Life goes on in the Diamond Dove Department, at least. Barely a week and a half ago, on Tuesday the 15th, I became aware of Dudlee and Drew’s new babies – two lovely little Diamond Dovelings. I came home from work and both parents were off the nest Dudlee had built in a mug, with my help. I assumed they had abandoned the nest yet again, as they had two or three times before, because the eggs were not hatching. But this time, instead of abandoned eggs, I saw two good-sized nestlings in their pin feathers. They must have been a week old. One was noticeably larger than the other. I read online that there is a lag of five to seven days between eggs hatching, so that explained the size difference. The pictures directly below are from the 20th, so they kids already had some feathers happening.
By Sunday, the oldest one had fledged! No wonder Dudlee kept craving small nests. She knew she wouldn’t need a lot of room to raise two chicks.
I am not used to this at all, having observed finches and budgies procreating for years, never seeing the fledglings until they were nearly as big as their parents, so I am learning a lot from these creatures. It’s a wonderful distraction from the political malaise, a gift of life in the midst of dystopia. It also makes staying at home more attractive. I wonder if the timing of the presidential election — November, with the inauguration postponed until January — was intended to make an uprising less likely, as in when it’s below freezing outside.
Anyway, fatherhood has been good to Drew, who had a twisted and overgrown bill that I kept trimming from time to time when I was able to catch him. His bill seems to be normal now as he is feeding his offspring. Not that I detect an awful lot of feeding going on. It seems to be much more sporadic than with the finches, who clamor for food every waking moment. Instead the Diamond Dovelings tend to sit around all day, waiting patiently for a parent to bestow some food on them. I’m not getting into this, it’s totally up to Dudlee and Drew. They must know what they’re doing because the kids are growing exponentially every day, in spite of my perception that they are being somewhat ignored.
Dudlee and Drew seem to be hell-bent on having more children, unfortunately, and I think their timing is off. Not to mention that I think I have enough doves now. But success has gone to their heads and they spend a lot of time flirting. Dudlee has asked me for her mug back several times. I keep telling her she has a family to raise already. Likely wasted effort on my part, but it’s at least nice to see them all waking up together as they were this morning all perched on the microphone cable.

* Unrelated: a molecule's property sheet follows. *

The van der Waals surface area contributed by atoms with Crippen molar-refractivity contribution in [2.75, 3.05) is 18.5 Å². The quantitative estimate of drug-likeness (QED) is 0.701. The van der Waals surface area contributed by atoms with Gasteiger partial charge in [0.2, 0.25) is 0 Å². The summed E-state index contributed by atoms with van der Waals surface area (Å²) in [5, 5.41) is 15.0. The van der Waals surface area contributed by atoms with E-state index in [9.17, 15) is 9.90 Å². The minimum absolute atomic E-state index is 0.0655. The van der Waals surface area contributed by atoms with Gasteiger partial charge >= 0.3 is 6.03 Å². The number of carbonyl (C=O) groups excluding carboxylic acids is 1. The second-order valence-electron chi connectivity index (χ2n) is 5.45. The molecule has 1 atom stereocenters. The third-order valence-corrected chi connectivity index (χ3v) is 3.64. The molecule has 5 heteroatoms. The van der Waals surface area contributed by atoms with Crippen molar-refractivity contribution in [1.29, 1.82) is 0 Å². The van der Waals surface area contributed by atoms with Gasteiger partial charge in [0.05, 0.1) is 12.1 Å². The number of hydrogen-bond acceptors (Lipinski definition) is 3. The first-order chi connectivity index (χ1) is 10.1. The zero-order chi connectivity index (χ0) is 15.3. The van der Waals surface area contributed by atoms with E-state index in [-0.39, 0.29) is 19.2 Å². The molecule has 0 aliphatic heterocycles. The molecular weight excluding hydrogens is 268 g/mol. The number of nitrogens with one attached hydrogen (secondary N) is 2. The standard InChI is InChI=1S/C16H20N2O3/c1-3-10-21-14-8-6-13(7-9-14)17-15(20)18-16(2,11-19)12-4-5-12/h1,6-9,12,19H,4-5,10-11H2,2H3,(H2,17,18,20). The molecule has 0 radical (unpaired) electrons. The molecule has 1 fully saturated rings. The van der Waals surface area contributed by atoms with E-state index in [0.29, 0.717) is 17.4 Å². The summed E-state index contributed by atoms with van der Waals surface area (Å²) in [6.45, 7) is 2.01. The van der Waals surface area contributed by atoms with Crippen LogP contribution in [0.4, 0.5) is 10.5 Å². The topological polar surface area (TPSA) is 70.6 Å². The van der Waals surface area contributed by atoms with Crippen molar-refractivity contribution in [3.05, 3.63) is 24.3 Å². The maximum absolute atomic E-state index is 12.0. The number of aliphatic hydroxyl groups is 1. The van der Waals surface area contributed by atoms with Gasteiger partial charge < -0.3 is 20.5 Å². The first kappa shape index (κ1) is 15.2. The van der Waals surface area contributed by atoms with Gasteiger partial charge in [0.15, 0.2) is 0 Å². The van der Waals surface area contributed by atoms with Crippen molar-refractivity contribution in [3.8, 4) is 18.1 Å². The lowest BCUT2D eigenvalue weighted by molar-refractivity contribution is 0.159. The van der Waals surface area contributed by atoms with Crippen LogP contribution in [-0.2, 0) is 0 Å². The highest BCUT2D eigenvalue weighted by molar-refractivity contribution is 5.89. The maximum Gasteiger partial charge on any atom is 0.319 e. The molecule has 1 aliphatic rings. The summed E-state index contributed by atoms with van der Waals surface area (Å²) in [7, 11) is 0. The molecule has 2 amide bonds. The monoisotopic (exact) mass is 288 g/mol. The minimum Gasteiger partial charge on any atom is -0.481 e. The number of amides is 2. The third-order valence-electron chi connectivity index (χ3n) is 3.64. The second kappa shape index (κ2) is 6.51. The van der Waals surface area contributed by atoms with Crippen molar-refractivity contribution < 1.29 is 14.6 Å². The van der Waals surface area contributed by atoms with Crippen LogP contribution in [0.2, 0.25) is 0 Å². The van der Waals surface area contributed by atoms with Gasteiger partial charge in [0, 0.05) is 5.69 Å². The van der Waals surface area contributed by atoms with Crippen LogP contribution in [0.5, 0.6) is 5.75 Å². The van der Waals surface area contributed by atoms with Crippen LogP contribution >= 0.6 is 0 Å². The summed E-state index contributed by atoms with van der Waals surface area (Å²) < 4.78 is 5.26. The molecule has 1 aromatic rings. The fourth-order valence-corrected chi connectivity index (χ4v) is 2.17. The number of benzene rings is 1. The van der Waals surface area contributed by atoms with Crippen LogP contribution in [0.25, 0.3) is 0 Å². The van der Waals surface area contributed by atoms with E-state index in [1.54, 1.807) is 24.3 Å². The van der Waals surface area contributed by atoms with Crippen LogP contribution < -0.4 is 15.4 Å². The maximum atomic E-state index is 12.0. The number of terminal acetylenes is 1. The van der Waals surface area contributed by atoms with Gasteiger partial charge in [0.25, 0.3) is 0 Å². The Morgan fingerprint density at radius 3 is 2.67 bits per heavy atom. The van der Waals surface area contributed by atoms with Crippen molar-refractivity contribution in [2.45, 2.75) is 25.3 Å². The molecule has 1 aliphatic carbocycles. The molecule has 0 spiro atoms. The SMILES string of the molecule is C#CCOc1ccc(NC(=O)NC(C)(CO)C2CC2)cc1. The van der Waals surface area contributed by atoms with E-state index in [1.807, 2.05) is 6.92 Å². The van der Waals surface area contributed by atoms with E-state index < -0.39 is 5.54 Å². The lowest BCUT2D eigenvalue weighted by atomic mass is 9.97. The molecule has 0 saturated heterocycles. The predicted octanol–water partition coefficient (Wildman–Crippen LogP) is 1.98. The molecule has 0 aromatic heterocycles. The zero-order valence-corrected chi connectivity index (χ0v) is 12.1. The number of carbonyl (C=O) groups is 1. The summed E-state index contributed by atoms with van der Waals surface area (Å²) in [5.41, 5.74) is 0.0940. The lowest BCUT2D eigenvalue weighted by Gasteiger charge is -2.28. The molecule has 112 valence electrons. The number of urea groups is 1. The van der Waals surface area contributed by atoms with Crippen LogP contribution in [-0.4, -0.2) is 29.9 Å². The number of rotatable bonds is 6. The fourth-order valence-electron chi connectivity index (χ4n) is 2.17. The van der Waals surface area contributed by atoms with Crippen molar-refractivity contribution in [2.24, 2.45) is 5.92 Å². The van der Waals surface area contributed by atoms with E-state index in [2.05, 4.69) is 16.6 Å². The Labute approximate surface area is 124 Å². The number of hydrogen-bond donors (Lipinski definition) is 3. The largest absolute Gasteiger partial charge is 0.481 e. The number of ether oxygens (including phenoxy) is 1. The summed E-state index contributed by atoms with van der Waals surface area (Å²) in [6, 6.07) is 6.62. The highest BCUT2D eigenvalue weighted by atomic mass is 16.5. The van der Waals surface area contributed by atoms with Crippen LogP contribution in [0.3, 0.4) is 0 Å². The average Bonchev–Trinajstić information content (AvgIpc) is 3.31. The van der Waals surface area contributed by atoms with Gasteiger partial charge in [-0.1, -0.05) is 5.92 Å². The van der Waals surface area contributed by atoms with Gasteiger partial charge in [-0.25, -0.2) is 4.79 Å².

The four-day weekend had already gone to my head by Thursday, and I could envision retirement being worthwhile if only it was attainable. The relaxation of a long weekend is persuasive. I’ve done all my major cleaning, I made my first loaf of bread in almost a year, playing piano and trying to get back to writing songs with the guitar… But I’m not ready to share that yet, so below are a couple short videos of the Diamond Doves. Drew’s singing to his chicks in the second one.
Yesterday’s weather was better than today’s which was supposed to start out rather pleasant but it’s been chilly and gloomy all day. Nevertheless I went out to the Chicago Portage this morning to see lots of American Tree Sparrows (a couple pictured below) and a few other species. There was evidence of a lot of new fencing, I assume to protect plants. Save for one cyclist, I was the only human present.
House Finches hang out at the Chicago Portage too.
There were perhaps five Downy Woodpeckers. Here’s one.
I always hear more Black-Capped Chickadees than I see but this one wasn’t too skittish.
The duck weed is all gone, so there actually was water underneath it, and there were Mallards in the water.
There were almost as many Dark-Eyed Juncos as Tree Sparrows but they weren’t posing. The overcast contributed to the lack of focus.
Two views of the ever-changing but somehow always familiar Chicago Portage.
The statue of Joliet and Marquette wasn’t looking too cheery either.
I’ll be back. Looking forward to my remaining cataract surgery on Wednesday, hoping to finally start fixing things up sight-wise. Then I’ll have no excuse for not being focused!
Wow, the doves are amazing. Thank you Lisa and best of luck with your cataract surgery.
Thanks, MaryLee! The doves seem to agree with you, they’re quite impressed with themselves! 🙂
I loved the shot of the family on the cable. Well done for running such a successful maternity ward.
Thanks! If the youngsters survive 20-25 years, my life just started over again, again.
I can see your family keeps growing by the Season! Congratulations! Best wishes for your surgery. 🙂
Thanks, H.J.! I really have been trying to enforce population control with the finches, which works as long as I’m vigilant. Good thing I’m getting my eyes aligned because the doves are very good at “disappearing.” 🙂
All the best for your last surgery!
The photo of your doves on the wire is great, they seem a perfect family until the next batch arrives lol
Thanks, Frank! Oh there better not be any more batches of baby birds. Dudlee keeps trying to wear me down but I am resisting her demands.